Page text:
The good.

Let me start by saying that I consider myself to have had, on a whole, an excellent PhD experience. If I were to meet someone new and tell them about my PhD I would probably come across as one of the people who had a good experience. I had an excellent work environment. I have an enormous amount of respect my supervisor and enjoyed working with him very much. I could not have asked for a better student-supervisor relationship.

I really wanted to do a PhD.

I had a project I was really interested in. I found the work challenging but I was able to work though most problems. I liked the independence. I loved the lifestyle. I got some results that I am proud of. So on the surface it looks likes its all good. Right? Wrong.

I worked really hard in the first few months of my PhD. I did a bachelors degree in advanced science, majoring in physics, with first class honours. After that I took 18 months off to work. I felt pure passion over the idea of doing a PhD.

I am one of those 'annoying' people who at 15 could tell you what they wanted to do with their lives. I knew I wanted to do a PhD. It was that simple. So I really felt energised about returning to study. It took some time to get back into the swing of things. There was a big learning curve as I had no experience at all in atmospheric sciences. None at all. But I was up for the challenge.

I have a great marriage, a very supportive close family and I felt settled where I lived. I found it easy to make new friends. In fact on my first day I meet another new PhD student who turned into one of my closest friends. The type of friend you can see in your life forever. I found community in my work environment. I found community in sport. A second avenue in which I meet a life long friend. These two ladies kept me sane throughout my PhD.

Why it was enjoyable

One of the most enjoyable aspects of my PhD as working with another PhD student and post doc of my supervisor. We all sat near each other and the information exchange between us was amazing. I learnt a great deal from them both.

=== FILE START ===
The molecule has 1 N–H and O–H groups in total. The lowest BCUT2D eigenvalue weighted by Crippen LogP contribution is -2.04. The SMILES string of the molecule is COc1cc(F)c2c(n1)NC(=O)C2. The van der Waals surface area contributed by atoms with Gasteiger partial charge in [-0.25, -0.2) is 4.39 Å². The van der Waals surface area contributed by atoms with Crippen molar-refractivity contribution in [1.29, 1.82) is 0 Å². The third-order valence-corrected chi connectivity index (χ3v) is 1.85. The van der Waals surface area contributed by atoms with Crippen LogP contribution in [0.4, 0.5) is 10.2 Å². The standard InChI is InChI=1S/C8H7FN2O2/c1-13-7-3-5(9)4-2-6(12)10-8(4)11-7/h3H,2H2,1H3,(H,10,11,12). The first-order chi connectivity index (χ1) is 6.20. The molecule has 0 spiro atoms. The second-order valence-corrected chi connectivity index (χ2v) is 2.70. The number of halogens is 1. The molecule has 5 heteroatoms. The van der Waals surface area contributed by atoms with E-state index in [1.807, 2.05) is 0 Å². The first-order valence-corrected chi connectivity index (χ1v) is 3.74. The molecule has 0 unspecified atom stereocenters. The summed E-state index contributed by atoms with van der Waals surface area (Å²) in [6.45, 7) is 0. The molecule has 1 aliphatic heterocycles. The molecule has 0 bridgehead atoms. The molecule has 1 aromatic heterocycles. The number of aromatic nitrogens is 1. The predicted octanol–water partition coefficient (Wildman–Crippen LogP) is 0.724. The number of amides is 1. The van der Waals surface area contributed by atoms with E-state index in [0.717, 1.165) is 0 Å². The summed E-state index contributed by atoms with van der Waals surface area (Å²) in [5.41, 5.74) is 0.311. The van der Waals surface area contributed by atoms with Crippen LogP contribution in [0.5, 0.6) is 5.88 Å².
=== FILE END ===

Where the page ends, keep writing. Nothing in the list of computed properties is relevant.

There were so many small components of a PhD that I enjoyed. When you list them they make you sound a little strange. But they are the type of things that make you look forward to going into work. They are the type of things which makes you think often that your in the right place at the right time. There is nothing else you want to do more than this.

I spent three months abroad, from June-August, in 2013. I went to America to attend an AMS conference. I spent two months at MPI in Hamburg, Germany. I had a brilliant time. I felt like I was still enjoying my PhD when I left Australia. But somewhere along the way I forgot why I was doing it. I forgot how good the lifestyle was because I was too stressed to notice it. I forgot how much I wanted a PhD. I forgot what the point of it was. I found the point of it all again while I was in Hamburg.

I can say without question, that if you get the chance to work in a new group you should do it. Don't expect it to be easy though and it will take a lot of time to organise. My supervisor did not say to me 'Hey Penny want to spend the summer in Europe? I have it all organised you just need to say yes'. No one offered me this opportunity. I made it happen. But who knows what you will get out of the experience. I got something unexpected. It reminded me of who I am and what I want for myself.

Life is good. At least for the first 2-3 years.

Continue to the next part of this blog: the bad »